- The vaccination roll-out in Hungary is currently one of the best among EU countries
- Wizz Air has confirmed an increase to 3,420 weekly seats to the latest destinations
- Budapest Airport is prioritizing the return of passenger traffic at safe and steady levels
This week Budapest Airport re-opened four further important routes with home-based carrier Wizz Air. Welcoming the return of links to the cities of Basel, Malmo, Milan and Rome, the ultra-low-cost carrier has confirmed the initial re-introduction of another 1,440 weekly seats in early June. Already set to more than double by July, the carrier has confirmed an increase to 3,420 weekly seats to the latest destinations returning to the airport’s network.
“Wizz Air has brought back ideal destinations for both business and leisure passengers alike – Basel, the cultural capital of Switzerland; Malmo, the stunning coastal city in Southern Sweden; Milan, the global capital of fashion and design; and Rome, the infamous historic and capital city of Italy. All magnificent metropolises which we are very happy to see return to our weekly schedule,” says Balázs Bogáts, Head of Airline Development, Budapest Airport. “Continuing to experience regrowth, Budapest is prioritizing the return of passenger traffic at safe and steady levels. With the help of our airline partners, we are able to realize the airport’s redevelopment as well as welcoming back visitors to enable Hungary’s tourism to return,” adds Bogáts.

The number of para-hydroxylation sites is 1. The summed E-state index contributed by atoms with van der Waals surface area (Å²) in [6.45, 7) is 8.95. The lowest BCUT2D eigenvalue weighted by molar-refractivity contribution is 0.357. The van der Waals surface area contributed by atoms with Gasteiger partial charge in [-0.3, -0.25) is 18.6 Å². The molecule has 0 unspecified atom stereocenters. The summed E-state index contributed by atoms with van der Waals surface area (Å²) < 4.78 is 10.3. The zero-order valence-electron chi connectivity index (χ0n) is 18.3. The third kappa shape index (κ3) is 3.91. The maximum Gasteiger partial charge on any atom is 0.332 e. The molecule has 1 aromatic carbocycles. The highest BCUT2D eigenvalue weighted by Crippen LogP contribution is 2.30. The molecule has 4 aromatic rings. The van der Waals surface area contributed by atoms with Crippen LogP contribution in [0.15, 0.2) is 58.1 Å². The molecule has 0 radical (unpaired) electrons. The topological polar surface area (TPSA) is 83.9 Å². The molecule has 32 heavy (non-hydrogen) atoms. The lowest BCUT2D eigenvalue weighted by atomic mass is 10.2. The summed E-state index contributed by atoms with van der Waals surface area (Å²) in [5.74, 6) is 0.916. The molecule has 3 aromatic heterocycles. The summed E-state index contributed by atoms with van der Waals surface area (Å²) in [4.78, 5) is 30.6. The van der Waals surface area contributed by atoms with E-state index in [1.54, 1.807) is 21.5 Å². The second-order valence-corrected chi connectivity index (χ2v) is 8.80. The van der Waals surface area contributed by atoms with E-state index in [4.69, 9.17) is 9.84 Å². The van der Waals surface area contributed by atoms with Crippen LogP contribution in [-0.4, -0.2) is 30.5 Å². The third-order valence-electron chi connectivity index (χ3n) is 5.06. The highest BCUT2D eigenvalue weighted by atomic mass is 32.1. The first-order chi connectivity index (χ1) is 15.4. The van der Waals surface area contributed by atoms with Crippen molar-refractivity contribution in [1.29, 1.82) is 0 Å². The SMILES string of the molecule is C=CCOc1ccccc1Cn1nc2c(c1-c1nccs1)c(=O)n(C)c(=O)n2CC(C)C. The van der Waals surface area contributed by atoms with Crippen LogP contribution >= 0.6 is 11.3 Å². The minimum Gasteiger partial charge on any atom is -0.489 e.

While services to Malmo will remain as twice-weekly flights, by July Wizz Air’s frequency to Basel will become five-times weekly. By August, the airline’s operations to Milan Malpensa will be a daily frequency and Rome will gradually increase to five-times weekly.
“The vaccination roll-out in Hungary is currently one of the best among EU countries, in relation to population,” explains Bogáts. “With more than half the country having already received the vaccination, we are confident the road to recovery will continue and our airport will once again be a key contributor to the redevelopment of tourism in Hungary.”